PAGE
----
About a month ago, my friend and fellow blogger InsanityBytes and I had a conversation at her place (See, there’s this thing called biology) about the wrath of God. IB was speaking against “Christian wrath-mongers,” those who emphasize the wrath of God to such an extent that they scarcely leave room for his love and mercy and forgiveness. In particular she has been disturbed by another blogger who persistently describes the cross of Christ in terms that smack of violence, hatred, and abuse. While I agree with her that the third blogger has badly misstated his description of our redemption at the cross, I also found it necessary to reply to her suggestion that the wrath of God is not real, that it does not exist.

Now, had IB said, “The wrath of God no longer exists for Christians because it was consumed at Christ’s sacrifice on the cross,” I would have joyfully agreed with her. To negate the wrath of God in its entirety is to drain the cross of its power. Granted, other descriptions of the cross still have power: that Christ paid the debt of sinners, that he offered a ransom to reclaim sinners from the enemy, that he fought the enemy (the devil, evil, sin, and death) and won. Any single description of redemption is incomplete. To remove God’s wrath from the equation, though, is not a valid option, since the Bible clearly teaches about God’s wrath.

I promised to study the Bible and report upon the wrath of God. I found that—depending upon which English translation of the Bible one uses—the word “wrath” appears roughly 200 times in the Bible. “Anger” and “angry” show up another 275 times, and “fury” is mentioned 70 times. The Hebrew and Greek words translated as wrath, anger, and fury are correctly translated; the various words all have the meaning of “anger, fury, indignation, ire, wrath.” While they are sometimes used to describe the anger and wrath of humans—and, in some cases, even warn against those qualities—by far the larger number of instances attribute wrath to God. Often that wrath is reserved for the Day of the Lord (Judgment Day), but frequently God’s wrath is a response to sin happening in the present world. Sin makes God angry.

When I sin, I hurt myself. When I sin, I harm my neighbor. When I sin, I damage God’s creation. When I sin, I defy God and declare independence, as if I could rule my own life. For all these reasons, God is right to be angry at sin.

Someone might counter that God’s nature is love, grace, mercy, and forgiveness—and God never changes; he is the same yesterday, today, and forever. All that is true. But God is also holy and good, and a holy and good God must respond to sin because of his love for all that he made. When my sin harms my neighbor, God is angry; when my neighbor’s sin harms me, God is angry. A holy God cannot let sin and evil go without atonement; evil must be countered and not merely ignored.

Because Christians are holy people, we also should be angry about sin. For a Christian to shrug and say, “Oh, well, another mass shooting; another child abducted; another fatal overdose; another person abused. There’s so many problems, it just doesn’t matter any more”—that would be cold hearted, unholy, and not like God. Sin should offend us. Evil should anger us. Like God, we should feel righteous wrath toward those who do wrong in this world.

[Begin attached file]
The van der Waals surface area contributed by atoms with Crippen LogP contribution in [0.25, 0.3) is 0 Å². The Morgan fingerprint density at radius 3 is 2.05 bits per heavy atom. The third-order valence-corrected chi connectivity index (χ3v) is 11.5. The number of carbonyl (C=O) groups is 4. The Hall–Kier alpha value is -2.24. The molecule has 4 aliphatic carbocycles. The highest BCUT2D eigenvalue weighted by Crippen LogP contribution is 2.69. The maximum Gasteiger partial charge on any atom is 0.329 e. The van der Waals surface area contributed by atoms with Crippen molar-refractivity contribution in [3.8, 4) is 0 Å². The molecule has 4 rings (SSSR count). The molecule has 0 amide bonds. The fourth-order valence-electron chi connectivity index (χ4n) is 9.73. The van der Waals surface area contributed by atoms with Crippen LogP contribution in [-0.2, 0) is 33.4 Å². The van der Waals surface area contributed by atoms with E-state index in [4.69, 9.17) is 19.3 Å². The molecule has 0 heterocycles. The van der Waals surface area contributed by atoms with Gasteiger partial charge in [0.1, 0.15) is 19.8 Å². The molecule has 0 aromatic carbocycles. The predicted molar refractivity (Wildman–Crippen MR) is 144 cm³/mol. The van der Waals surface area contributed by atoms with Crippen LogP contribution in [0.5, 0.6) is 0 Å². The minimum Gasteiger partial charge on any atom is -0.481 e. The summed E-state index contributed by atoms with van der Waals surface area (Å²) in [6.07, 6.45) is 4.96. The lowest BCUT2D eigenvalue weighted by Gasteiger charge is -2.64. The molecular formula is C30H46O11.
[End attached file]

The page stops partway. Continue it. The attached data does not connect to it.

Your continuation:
But the Bible does warn Christians against anger and wrath. Wrath is included in lists of sins that God does not accept. Jesus equates anger—anger that causes us to shout insults—with murder. How do we reconcile these teachings with righteous wrath?

The Bible advises us, “Be angry and do not sin; do not let the sun go down on your anger, and give no opportunity to the devil” (Ephesians 4:26-27). Anger can be a powerful temptation to sin. God cannot be tempted and never sins; his wrath is always righteous. Our wrath can push us into sin, which is why we need to handle wrath with care. When anger is selfish, when it comes from inconvenience to us and not from rejection of evil, such anger is sinful. Jesus calls that kind of anger murder. God’s wrath toward sin is never murderous anger; it is always holy, righteous, and just.

When the Israelites at Mount Sinai had Aaron build them a gold calf to worship, God was angry. “And the Lord said to Moses, ‘I have seen this people, and behold, it is a stiff-necked people. Now therefore let me alone, that my wrath may burn hot against them and I may consume them, in order that I may make a great nation of you.’” (Exodus 32:9-10). Moses interceded for the people, and God relented from his wrath. The intercession of Moses is a picture of Christ’s intercession; what Moses did was only possible because of what Christ would do. “For while we were still weak, at the right time Christ died for the ungodly. For one will scarcely die for a righteous person—though perhaps for a good person one would dare even to die—but God shows his love for us in that while we were still sinners Christ died for us. Since, therefore, we have now been justified by his blood, much more shall we be saved by him from the wrath of God” (Romans 5:6-9).

God’s eternal and unchanging nature is love. In love he responds to sin and evil with anger; but in love he also finds a way to rescue sinners from his anger. On the cross, Christ faced the wrath of God, consuming it fully so no wrath is left for sinners who trust in Christ.

(To be continued) J.

You will know the truth

Jesus said, “If you continue in my word, you are truly my disciples; you will know the truth, and the truth will set you free” (John 8:31-32).